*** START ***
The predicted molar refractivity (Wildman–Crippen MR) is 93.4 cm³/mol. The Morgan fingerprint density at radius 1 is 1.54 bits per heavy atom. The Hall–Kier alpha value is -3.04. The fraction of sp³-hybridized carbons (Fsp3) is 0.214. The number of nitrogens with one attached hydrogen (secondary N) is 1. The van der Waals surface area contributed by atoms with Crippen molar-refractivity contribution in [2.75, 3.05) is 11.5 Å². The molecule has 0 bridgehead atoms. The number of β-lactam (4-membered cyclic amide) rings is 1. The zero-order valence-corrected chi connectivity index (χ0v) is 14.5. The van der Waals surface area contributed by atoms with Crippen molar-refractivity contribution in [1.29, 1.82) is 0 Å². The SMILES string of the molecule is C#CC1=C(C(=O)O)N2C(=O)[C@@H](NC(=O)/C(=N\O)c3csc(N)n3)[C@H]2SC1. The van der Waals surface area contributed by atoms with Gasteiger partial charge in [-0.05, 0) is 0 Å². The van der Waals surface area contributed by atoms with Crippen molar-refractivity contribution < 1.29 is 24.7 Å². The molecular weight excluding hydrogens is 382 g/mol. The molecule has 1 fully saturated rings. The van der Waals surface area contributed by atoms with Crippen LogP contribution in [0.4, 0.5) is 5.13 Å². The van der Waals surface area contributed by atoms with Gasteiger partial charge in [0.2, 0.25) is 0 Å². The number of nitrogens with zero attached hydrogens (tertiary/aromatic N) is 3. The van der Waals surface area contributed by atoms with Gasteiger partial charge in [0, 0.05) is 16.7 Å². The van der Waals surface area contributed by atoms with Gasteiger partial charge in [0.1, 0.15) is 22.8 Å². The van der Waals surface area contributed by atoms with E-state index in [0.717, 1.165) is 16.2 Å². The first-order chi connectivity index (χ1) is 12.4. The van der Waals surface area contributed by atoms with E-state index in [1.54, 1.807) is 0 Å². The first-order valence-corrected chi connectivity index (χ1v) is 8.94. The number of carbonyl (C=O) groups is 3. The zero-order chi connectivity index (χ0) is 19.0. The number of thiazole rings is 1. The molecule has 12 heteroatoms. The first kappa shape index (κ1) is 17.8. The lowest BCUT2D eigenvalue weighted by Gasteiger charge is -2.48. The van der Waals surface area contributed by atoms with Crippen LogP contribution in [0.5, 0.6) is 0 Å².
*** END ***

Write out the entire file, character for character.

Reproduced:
The predicted molar refractivity (Wildman–Crippen MR) is 93.4 cm³/mol. The Morgan fingerprint density at radius 1 is 1.54 bits per heavy atom. The Hall–Kier alpha value is -3.04. The fraction of sp³-hybridized carbons (Fsp3) is 0.214. The number of nitrogens with one attached hydrogen (secondary N) is 1. The van der Waals surface area contributed by atoms with Crippen molar-refractivity contribution in [2.75, 3.05) is 11.5 Å². The molecule has 0 bridgehead atoms. The number of β-lactam (4-membered cyclic amide) rings is 1. The zero-order valence-corrected chi connectivity index (χ0v) is 14.5. The van der Waals surface area contributed by atoms with Crippen molar-refractivity contribution in [1.29, 1.82) is 0 Å². The SMILES string of the molecule is C#CC1=C(C(=O)O)N2C(=O)[C@@H](NC(=O)/C(=N\O)c3csc(N)n3)[C@H]2SC1. The van der Waals surface area contributed by atoms with Gasteiger partial charge in [-0.05, 0) is 0 Å². The van der Waals surface area contributed by atoms with Crippen molar-refractivity contribution < 1.29 is 24.7 Å². The molecular weight excluding hydrogens is 382 g/mol. The molecule has 1 fully saturated rings. The van der Waals surface area contributed by atoms with Crippen LogP contribution in [0.4, 0.5) is 5.13 Å². The van der Waals surface area contributed by atoms with Gasteiger partial charge in [0.2, 0.25) is 0 Å². The number of nitrogens with zero attached hydrogens (tertiary/aromatic N) is 3. The van der Waals surface area contributed by atoms with Gasteiger partial charge in [0, 0.05) is 16.7 Å². The van der Waals surface area contributed by atoms with Gasteiger partial charge in [0.1, 0.15) is 22.8 Å². The van der Waals surface area contributed by atoms with E-state index in [0.717, 1.165) is 16.2 Å². The first-order chi connectivity index (χ1) is 12.4. The van der Waals surface area contributed by atoms with E-state index in [1.54, 1.807) is 0 Å². The first-order valence-corrected chi connectivity index (χ1v) is 8.94. The number of carbonyl (C=O) groups is 3. The zero-order chi connectivity index (χ0) is 19.0. The number of thiazole rings is 1. The molecule has 12 heteroatoms. The first kappa shape index (κ1) is 17.8. The lowest BCUT2D eigenvalue weighted by Gasteiger charge is -2.48. The van der Waals surface area contributed by atoms with Crippen LogP contribution in [0.5, 0.6) is 0 Å².